MR. PANOSH: Your Honor, Dr. Chancellor is here in
regards to the autopsy. I'd like to take her out of order. And in that regard, counsel for the defendant and State have reached an agreement, a stipulation, that the body she examined was that of Patricia Gail Blakley, without going into the dental records and other items that are used to identify her.
MR. LLOYD: No objection.
THE COURT: Members of the jury, you may take that as being an admitted fact by both the State and the defense, that the body that was examined on that occasion was in fact Patricia.
MR. LLOYD: We so stipulate, Your Honor.
MR. PANOSH: Doctor.
THE COURT: This witness is being taken out of the normal sequence, for the convenience of the witness. Please remember that as you try to put the case together in your mind.
KAREN ELIZABETH CHANCELLOR, being first duly sworn, testified as follows during DIRECT EXAMINATION by MR. PANOSH:
Q Would you state your name, please.
A Karen Elizabeth Chancellor.
Q And you are a doctor, a medical doctor; is that right, Dr. Chancellor?
A Yes, I am.
Q And where did you do your training, please?
A I did my medical school training at Duke University Medical School, where I graduated with my M.D. degree in 1985.
After graduating from medical school, I specialized in the area of pathology, which is the practice of diagnosing human diseases from examining the tissues and body fluids from persons. Those persons might be dead, or they might still be in the living state.
There are various types of pathologists. First I practiced general pathology, and I pursued that study at the University of Kentucky in Lexington, Kentucky. Then I came to Chapel Hill in 1990, where I continued in general pathology. And in the following year, July of 1991, I decided to practice forensic pathology and accepted a position with the Chief Medical Examiner's Office in Chapel Hill. I accepted the position of assistant chief medical examiner for the state of North Carolina.
As a forensic pathologist, my job is to determine the cause and manner of death in cases which fall into medicolegal jurisdiction in North Carolina. Those deaths are generally ones that are either homicides, accidents or suicides, or they might be suspicious deaths, or deaths in a young person that are unexpected.
I also have specialized training in the area of
neuropathology, which is the diagnosis of diseases that affect the brain and the spinal cord. I am Board certified in the areas of anatomic pathology, clinical pathology, forensic pathology, and neuropathology. I received my neuropathology training also at the University of North Carolina in Chapel Hill.
I have been in my present position as associate chief medical examiner for the state of North Carolina since July of 1995.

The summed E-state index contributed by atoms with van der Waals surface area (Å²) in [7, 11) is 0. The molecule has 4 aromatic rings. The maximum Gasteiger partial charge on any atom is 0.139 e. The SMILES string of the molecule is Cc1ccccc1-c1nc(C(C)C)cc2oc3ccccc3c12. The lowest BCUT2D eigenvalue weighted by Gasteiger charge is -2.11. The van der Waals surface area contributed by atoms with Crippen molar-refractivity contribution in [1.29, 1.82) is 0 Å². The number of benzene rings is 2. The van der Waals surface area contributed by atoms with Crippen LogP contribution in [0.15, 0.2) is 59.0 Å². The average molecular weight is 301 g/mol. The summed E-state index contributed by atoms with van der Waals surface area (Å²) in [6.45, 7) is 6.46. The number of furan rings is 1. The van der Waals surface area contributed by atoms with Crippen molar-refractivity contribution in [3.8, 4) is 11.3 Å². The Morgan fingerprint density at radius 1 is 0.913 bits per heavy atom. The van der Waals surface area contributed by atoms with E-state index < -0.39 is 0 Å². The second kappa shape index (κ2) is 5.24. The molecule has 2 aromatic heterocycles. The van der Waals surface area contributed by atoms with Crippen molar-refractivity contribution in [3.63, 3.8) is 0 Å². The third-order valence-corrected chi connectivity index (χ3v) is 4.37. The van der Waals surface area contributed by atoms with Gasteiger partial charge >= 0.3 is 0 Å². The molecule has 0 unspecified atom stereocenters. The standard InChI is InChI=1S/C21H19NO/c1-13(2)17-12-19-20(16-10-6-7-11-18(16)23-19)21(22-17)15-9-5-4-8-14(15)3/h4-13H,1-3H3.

Q And, of course, you've been recognized as an expert in the field of forensic pathology on many occasions; is that right?
A Yes, I have.
Q And you've testified in state and federal court?
A I have testified in numerous state courts in North Carolina.
MR. PANOSH: Your Honor, we would tender her as an expert in the field of forensic pathology.
THE COURT: Do you wish to examine her credentials?
MR. LLOYD: No objection, Your Honor.
THE COURT: The Court finds Dr. Karen Chancellor to be an expert in the field of forensic pathology, and by education, training and experience, she may express an opinion in that area.
Q In the course of your duties on or about October the 10th of 1995, did you -- did your facility receive the body of Patricia Gail Blakley?
A Yes, we did.
Q And thereafter, did you conduct an autopsy?
A I did.
Q What date did you conduct the autopsy?
A October 10, 1995.
Q And when you received the body and began to conduct your autopsy, would you describe for the ladies and gentlemen of the jury your procedures.
A Well, an autopsy is the main tool that I use to determine the cause and manner of death. And that's what I conducted on Ms. Kimble's body on October 10th. This is an examination of the body after death has occurred.
The first part of my examination is looking at the outside of the body, noting certain physical characteristics, such as hair color, eye color, that sort of thing, and looking at the outside of the body for any evidence of injury or evidence of disease processes. And that's called the external examination portion of the autopsy. That's the first part.
Let's see. Would you like me to tell what I found on the external examination at this point?
Q Yes. Doctor, did you bring photographs with you of your autopsy?
A I did.
MR. PANOSH: May I approach the witness?
THE COURT: You may.
MR. LLOYD: Your Honor, if we may approach briefly.
THE COURT: Yes, sir.
MR. LLOYD: Well, maybe Mr. Panosh can alleviate the problem.
(Mr. Panosh showed exhibits to Mr. Lloyd and Mr. Hatfield.)
MR. LLOYD: Your Honor, at this point, we would renew our earlier objection.
MR. PANOSH: May I approach the witness?
THE COURT: Yes, sir.
MR. PANOSH: I'll pare them down.
Q Doctor, would you select from these photographs those that you feel are necessary for you to describe the course of your autopsy to the jury, and the least number, please. (Mr. Panosh handed exhibits to the witness, and time was allowed for the witness.)
Q Would you please hand me the photographs you want to use.
(The witness complied.)
Q Is that basically the order you want them in?
A Yes, uh-huh.
MR. LLOYD: Your Honor, we'd simply ask that the Court view the photographs. If we could approach.
THE COURT: Well, I am in a position, if the doctor tells me that she's picked the ones she needs for her testimony.
MR. PANOSH: Your Honor, the doctor selected four photographs, 68 through 71, and I'll show them to counsel. (Mr. Panosh showed exhibits to Mr. Lloyd and Mr. Hatfield.)